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High numbers of grasshoppers migrate from southern Nevada


Image: Larry Page on Flickr (http://www.flickr.com/photos/igboo/2369256373/)
Image: Larry Page on Flickr (http://www.flickr.com/photos/igboo/2369256373/)

NDA NEWS — The Nevada Department of Agriculture (NDA) has received numerous calls from across southern Nevada of large numbers of grasshoppers in the area. The insects have been seen in Laughlin, Pahrumph, Las Vegas and around Lake Mead.

The reported grasshopper is a large species called the pallid bandwinged grasshopper (Trimerotropis pallidipennis). It gets its name from the yellow hindwings that have a large black band running around the edge of the wing.

This species is common throughout Nevada, but occasionally high numbers build up in southern Nevada, most likely due to the rains last fall. The insects then migrate northward into the center of the state.

These grasshoppers are normally not considered to be a damaging species, eating mostly weedy species, but high numbers can be a nuisance. Chemical control of the adult insects can be very difficult and is generally not recommended. More grasshoppers will simply move back into the controlled area.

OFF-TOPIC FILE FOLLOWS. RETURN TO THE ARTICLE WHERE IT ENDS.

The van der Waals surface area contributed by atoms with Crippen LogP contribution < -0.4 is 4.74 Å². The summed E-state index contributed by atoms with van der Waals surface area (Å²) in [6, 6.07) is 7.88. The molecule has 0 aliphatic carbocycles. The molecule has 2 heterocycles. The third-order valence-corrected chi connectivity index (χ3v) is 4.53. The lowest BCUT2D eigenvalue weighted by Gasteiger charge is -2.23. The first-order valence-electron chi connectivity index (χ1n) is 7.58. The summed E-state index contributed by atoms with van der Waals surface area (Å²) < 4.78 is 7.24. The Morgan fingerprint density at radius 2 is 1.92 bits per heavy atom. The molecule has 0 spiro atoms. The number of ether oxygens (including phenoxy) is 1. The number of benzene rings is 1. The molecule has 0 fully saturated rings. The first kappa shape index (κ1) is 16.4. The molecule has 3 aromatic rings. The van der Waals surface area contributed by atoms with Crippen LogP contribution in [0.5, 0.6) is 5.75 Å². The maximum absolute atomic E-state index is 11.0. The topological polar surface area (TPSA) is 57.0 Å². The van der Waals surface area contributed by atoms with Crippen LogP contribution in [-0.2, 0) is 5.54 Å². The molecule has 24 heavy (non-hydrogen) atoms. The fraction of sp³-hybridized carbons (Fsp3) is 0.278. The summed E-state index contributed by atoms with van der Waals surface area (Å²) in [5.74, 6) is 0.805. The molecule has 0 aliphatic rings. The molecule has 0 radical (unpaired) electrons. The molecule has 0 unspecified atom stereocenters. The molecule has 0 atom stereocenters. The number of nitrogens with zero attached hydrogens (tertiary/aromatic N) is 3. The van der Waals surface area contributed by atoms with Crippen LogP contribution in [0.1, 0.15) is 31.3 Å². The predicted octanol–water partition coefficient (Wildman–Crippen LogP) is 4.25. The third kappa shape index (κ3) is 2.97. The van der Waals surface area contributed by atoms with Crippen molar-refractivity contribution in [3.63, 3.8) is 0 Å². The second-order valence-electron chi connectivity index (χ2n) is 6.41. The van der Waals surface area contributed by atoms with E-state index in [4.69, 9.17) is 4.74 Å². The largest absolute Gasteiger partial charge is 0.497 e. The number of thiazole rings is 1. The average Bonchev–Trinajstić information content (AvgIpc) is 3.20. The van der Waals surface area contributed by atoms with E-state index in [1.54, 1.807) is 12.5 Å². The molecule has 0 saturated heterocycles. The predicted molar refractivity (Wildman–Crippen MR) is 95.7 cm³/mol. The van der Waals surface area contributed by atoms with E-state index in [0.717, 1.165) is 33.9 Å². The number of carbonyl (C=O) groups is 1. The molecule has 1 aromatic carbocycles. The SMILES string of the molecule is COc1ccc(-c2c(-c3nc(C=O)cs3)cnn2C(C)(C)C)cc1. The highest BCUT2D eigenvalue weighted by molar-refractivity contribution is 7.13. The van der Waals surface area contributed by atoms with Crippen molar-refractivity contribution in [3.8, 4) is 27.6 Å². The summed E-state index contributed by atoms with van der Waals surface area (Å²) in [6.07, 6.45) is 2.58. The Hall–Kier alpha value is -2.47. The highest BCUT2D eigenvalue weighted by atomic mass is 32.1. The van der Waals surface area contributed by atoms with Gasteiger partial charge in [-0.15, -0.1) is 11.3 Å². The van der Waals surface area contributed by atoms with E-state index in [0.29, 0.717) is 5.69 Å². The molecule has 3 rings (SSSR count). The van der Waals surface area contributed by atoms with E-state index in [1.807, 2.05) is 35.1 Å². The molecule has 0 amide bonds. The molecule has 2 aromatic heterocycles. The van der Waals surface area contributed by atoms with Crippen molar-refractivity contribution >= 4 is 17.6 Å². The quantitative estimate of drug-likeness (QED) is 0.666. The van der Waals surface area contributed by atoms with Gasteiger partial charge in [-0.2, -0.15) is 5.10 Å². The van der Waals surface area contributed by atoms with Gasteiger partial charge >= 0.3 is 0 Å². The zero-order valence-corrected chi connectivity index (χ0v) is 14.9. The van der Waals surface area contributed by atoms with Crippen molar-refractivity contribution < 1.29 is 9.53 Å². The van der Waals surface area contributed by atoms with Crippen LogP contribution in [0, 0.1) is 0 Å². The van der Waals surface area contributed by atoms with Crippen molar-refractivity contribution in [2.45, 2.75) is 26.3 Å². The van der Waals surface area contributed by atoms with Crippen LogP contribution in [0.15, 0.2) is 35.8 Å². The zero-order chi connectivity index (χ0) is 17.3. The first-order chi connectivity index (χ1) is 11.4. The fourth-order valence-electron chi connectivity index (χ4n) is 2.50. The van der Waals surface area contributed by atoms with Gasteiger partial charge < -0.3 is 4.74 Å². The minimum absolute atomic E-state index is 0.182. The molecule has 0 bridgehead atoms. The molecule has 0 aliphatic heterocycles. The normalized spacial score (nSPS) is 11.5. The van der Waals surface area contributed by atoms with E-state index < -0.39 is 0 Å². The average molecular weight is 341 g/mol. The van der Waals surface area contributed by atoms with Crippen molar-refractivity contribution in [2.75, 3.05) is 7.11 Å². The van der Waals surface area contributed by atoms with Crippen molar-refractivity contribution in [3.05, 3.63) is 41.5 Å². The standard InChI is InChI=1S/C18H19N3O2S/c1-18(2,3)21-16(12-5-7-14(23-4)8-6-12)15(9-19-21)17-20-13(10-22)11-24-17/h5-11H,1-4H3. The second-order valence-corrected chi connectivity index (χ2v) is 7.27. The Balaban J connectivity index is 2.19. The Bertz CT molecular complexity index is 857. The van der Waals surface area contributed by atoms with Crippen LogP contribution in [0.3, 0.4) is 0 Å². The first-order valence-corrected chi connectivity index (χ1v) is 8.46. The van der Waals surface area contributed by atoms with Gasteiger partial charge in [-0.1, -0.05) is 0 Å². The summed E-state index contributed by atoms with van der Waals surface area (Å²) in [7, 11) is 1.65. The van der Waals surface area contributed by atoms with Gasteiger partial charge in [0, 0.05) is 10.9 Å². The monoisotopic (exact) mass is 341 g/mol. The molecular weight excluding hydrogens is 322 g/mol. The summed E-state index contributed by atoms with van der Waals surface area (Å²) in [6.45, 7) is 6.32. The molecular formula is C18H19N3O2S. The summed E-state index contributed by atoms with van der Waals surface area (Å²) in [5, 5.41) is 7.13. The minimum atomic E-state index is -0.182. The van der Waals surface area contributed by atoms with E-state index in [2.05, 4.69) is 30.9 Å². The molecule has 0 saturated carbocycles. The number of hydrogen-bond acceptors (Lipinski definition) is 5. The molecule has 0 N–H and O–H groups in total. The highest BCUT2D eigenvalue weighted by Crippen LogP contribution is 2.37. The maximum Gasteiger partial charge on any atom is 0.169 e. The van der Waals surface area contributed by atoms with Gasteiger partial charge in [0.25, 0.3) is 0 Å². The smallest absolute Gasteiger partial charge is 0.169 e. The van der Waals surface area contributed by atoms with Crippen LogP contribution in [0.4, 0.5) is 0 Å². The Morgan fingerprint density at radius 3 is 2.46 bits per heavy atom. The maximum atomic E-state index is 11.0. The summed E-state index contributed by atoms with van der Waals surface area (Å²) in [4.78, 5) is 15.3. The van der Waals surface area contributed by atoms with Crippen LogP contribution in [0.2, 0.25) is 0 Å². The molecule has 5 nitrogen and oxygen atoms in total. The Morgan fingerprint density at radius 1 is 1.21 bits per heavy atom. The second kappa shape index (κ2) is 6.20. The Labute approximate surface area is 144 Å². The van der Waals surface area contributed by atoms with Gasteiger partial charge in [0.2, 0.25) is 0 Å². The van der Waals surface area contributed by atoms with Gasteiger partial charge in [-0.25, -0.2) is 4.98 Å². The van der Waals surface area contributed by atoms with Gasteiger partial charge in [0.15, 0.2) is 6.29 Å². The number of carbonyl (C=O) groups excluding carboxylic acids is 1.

However, this species is highly attracted to certain lights. In some cases, simply changing the light bulb to a low ultraviolet bulb can reduce or eliminate the grasshoppers.

The insects should pass through the area and be gone within one or two weeks. The NDA will have personnel surveying southern Nevada for the species this week.

Information on the grasshoppers and the high numbers may be reported by contacting Jeff Knight at (775) 848-2592 or at [email protected] Please include your contact information and the location of the grasshoppers. Pictures may also be obtained by contacting Knight.


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